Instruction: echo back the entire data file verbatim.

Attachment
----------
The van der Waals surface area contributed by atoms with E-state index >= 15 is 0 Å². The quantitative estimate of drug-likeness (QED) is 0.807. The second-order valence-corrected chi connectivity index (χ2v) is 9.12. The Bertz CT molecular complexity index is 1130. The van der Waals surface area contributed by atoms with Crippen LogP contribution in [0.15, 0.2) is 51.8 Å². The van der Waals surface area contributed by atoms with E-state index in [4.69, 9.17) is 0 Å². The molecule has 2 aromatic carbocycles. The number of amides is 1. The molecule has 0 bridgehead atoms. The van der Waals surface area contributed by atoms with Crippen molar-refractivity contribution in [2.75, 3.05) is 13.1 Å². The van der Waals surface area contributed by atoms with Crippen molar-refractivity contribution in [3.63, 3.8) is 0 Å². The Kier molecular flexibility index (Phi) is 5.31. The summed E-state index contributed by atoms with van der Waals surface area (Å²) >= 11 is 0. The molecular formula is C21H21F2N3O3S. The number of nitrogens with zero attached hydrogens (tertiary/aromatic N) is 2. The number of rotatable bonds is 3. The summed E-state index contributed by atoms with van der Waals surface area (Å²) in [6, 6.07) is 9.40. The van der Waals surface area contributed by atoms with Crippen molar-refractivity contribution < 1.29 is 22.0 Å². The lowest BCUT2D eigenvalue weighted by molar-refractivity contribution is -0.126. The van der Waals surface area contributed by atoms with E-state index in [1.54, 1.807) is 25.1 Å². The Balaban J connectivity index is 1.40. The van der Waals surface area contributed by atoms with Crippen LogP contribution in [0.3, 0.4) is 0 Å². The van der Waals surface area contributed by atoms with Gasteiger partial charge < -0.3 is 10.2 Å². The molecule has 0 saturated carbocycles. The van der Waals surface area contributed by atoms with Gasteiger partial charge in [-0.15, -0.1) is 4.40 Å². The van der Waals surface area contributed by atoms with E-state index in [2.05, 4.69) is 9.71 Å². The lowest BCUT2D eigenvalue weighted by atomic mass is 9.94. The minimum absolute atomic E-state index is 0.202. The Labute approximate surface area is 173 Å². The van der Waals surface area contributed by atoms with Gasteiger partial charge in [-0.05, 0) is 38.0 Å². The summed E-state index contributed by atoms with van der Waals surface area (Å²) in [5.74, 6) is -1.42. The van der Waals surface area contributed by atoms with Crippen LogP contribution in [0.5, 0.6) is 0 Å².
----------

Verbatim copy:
The van der Waals surface area contributed by atoms with E-state index >= 15 is 0 Å². The quantitative estimate of drug-likeness (QED) is 0.807. The second-order valence-corrected chi connectivity index (χ2v) is 9.12. The Bertz CT molecular complexity index is 1130. The van der Waals surface area contributed by atoms with Crippen LogP contribution in [0.15, 0.2) is 51.8 Å². The van der Waals surface area contributed by atoms with E-state index in [4.69, 9.17) is 0 Å². The molecule has 2 aromatic carbocycles. The number of amides is 1. The molecule has 0 bridgehead atoms. The van der Waals surface area contributed by atoms with Crippen molar-refractivity contribution in [2.75, 3.05) is 13.1 Å². The van der Waals surface area contributed by atoms with Crippen molar-refractivity contribution in [3.63, 3.8) is 0 Å². The Kier molecular flexibility index (Phi) is 5.31. The summed E-state index contributed by atoms with van der Waals surface area (Å²) >= 11 is 0. The molecular formula is C21H21F2N3O3S. The number of nitrogens with zero attached hydrogens (tertiary/aromatic N) is 2. The number of rotatable bonds is 3. The summed E-state index contributed by atoms with van der Waals surface area (Å²) in [6, 6.07) is 9.40. The van der Waals surface area contributed by atoms with Crippen molar-refractivity contribution < 1.29 is 22.0 Å². The lowest BCUT2D eigenvalue weighted by molar-refractivity contribution is -0.126. The van der Waals surface area contributed by atoms with E-state index in [1.54, 1.807) is 25.1 Å². The Balaban J connectivity index is 1.40. The van der Waals surface area contributed by atoms with Crippen LogP contribution in [0.3, 0.4) is 0 Å². The van der Waals surface area contributed by atoms with Gasteiger partial charge < -0.3 is 10.2 Å². The molecule has 0 saturated carbocycles. The van der Waals surface area contributed by atoms with Gasteiger partial charge in [-0.15, -0.1) is 4.40 Å². The van der Waals surface area contributed by atoms with E-state index in [2.05, 4.69) is 9.71 Å². The lowest BCUT2D eigenvalue weighted by atomic mass is 9.94. The minimum absolute atomic E-state index is 0.202. The Labute approximate surface area is 173 Å². The van der Waals surface area contributed by atoms with Gasteiger partial charge in [-0.05, 0) is 38.0 Å². The summed E-state index contributed by atoms with van der Waals surface area (Å²) in [5.74, 6) is -1.42. The van der Waals surface area contributed by atoms with Crippen LogP contribution in [0.5, 0.6) is 0 Å².